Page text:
A US Navy aircraft carrier will port in Vietnam in March, a first for the allies and former foes, Defense Secretary Jim Mattis said Thursday.
The announcement came as Mattis visited Vietnam following a stopover in Indonesia on a brief Asia tour aimed at drumming up defense cooperation.
On his two-day trip to Vietnam, where he met with his counterpart Ngo Xuan Lich and President Tran Dai Quang on Thursday, Mattis zeroed in on freedom of navigation in the resource-rich South China Sea, a thorny issue between Hanoi and Beijing.
China claims most of the waterway -and has built up islands and military installations in the sea. Vietnam, Taiwan, the Philippines, Malaysia and Brunei also have claims in the waterway.
Vietnam and US defense officials have submitted requests for the aircraft carrier to visit, according to Vietnam's ministry of defense on Thursday.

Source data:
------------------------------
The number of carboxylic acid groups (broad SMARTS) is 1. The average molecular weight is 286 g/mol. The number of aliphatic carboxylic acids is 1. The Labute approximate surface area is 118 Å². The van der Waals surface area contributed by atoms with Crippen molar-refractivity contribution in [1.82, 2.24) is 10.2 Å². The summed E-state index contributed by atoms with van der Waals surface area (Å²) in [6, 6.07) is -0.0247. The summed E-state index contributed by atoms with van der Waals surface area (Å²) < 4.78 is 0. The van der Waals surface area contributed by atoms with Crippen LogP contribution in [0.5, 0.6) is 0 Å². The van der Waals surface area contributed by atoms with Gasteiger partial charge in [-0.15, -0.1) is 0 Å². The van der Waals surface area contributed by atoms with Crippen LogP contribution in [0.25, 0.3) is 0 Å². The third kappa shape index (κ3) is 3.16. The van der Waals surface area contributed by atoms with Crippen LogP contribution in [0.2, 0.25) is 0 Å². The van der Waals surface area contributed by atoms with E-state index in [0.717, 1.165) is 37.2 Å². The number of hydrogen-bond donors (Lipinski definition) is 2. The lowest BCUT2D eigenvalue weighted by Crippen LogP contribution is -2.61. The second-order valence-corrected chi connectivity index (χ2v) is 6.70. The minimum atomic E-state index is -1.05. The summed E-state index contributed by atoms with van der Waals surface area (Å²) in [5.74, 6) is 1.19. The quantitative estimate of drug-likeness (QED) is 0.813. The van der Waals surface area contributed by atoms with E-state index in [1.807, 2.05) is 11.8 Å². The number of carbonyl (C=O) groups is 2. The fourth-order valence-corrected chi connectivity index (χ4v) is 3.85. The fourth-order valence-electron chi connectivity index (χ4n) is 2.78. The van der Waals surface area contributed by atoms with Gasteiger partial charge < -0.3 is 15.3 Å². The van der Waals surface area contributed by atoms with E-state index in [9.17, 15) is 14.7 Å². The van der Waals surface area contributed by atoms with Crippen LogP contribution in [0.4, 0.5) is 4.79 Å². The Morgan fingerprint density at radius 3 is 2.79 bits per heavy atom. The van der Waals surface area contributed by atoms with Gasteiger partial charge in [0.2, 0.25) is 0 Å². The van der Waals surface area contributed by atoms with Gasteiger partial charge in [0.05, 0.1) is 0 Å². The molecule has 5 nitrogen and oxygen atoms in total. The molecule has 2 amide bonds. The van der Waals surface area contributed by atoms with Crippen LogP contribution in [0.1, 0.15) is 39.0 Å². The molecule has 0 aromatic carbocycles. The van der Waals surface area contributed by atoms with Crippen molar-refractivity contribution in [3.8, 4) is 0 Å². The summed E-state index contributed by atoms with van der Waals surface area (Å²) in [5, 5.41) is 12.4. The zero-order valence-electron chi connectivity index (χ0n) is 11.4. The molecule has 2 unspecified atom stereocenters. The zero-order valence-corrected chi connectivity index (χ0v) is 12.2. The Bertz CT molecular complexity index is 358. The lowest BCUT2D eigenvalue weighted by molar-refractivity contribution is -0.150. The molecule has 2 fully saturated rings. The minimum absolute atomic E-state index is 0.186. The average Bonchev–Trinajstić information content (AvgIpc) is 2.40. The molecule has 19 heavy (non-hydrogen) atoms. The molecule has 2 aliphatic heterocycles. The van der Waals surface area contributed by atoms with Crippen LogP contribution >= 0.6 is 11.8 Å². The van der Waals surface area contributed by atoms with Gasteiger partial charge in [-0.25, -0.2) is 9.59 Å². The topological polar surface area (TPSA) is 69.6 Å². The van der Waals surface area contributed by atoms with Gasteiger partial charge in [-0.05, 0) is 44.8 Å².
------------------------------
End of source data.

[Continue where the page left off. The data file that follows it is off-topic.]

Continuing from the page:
Mattis thanked Vietnam for the "increasing partnership with our aircraft carrier coming into Danang in March".
Though smaller US ships have docked on Vietnamese shores, Mattis spokesman Jeff Davis confirmed it will be the first time a US aircraft carrier will port in Vietnam.
US aircraft carriers neared Vietnamese shores during the Vietnam War which ended in 1975, but this will be the first time for a carrier to port in the country, Pentagon officials said.
Mattis joined the Marine Corps Reserves in 1969, while the decade-long Vietnam War was ongoing, but did not serve in Vietnam.
Next week will mark the 50th anniversary of the Tet Offensive, in January 1968, when the Communist North launched synchronized, simultaneous attacks on multiple targets in US-backed South Vietnam, including the city of Hue. The offensive was a military failure, but it turned out to be a pivotal point in the war by puncturing US hopes of a swift victory. The war dragged on for another seven years before the US completed its withdrawal.